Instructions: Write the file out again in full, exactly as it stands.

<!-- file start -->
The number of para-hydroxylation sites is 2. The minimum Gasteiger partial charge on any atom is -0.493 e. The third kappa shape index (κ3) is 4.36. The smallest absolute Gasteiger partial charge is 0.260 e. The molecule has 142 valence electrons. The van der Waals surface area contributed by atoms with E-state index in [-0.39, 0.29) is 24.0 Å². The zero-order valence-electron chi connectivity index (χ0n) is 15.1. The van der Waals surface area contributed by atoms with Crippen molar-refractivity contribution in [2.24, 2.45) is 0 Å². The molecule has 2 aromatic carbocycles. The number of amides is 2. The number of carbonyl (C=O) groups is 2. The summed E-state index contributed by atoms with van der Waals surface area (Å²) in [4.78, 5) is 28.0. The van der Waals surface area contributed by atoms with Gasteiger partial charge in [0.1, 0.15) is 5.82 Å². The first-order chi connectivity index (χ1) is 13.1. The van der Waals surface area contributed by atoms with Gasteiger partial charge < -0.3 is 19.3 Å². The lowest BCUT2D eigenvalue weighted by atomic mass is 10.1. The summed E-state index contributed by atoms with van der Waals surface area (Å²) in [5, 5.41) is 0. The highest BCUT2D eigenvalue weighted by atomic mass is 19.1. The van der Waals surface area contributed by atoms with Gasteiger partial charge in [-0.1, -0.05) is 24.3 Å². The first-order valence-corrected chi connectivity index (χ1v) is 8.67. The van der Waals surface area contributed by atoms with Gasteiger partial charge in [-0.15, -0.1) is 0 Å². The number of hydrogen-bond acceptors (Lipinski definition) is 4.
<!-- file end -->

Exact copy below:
The number of para-hydroxylation sites is 2. The minimum Gasteiger partial charge on any atom is -0.493 e. The third kappa shape index (κ3) is 4.36. The smallest absolute Gasteiger partial charge is 0.260 e. The molecule has 142 valence electrons. The van der Waals surface area contributed by atoms with E-state index in [-0.39, 0.29) is 24.0 Å². The zero-order valence-electron chi connectivity index (χ0n) is 15.1. The van der Waals surface area contributed by atoms with Crippen molar-refractivity contribution in [2.24, 2.45) is 0 Å². The molecule has 2 aromatic carbocycles. The number of amides is 2. The number of carbonyl (C=O) groups is 2. The summed E-state index contributed by atoms with van der Waals surface area (Å²) in [4.78, 5) is 28.0. The van der Waals surface area contributed by atoms with Gasteiger partial charge in [0.1, 0.15) is 5.82 Å². The first-order chi connectivity index (χ1) is 13.1. The van der Waals surface area contributed by atoms with Gasteiger partial charge < -0.3 is 19.3 Å². The lowest BCUT2D eigenvalue weighted by atomic mass is 10.1. The summed E-state index contributed by atoms with van der Waals surface area (Å²) in [5, 5.41) is 0. The highest BCUT2D eigenvalue weighted by atomic mass is 19.1. The van der Waals surface area contributed by atoms with Gasteiger partial charge in [-0.1, -0.05) is 24.3 Å². The first-order valence-corrected chi connectivity index (χ1v) is 8.67. The van der Waals surface area contributed by atoms with Gasteiger partial charge in [-0.15, -0.1) is 0 Å². The number of hydrogen-bond acceptors (Lipinski definition) is 4.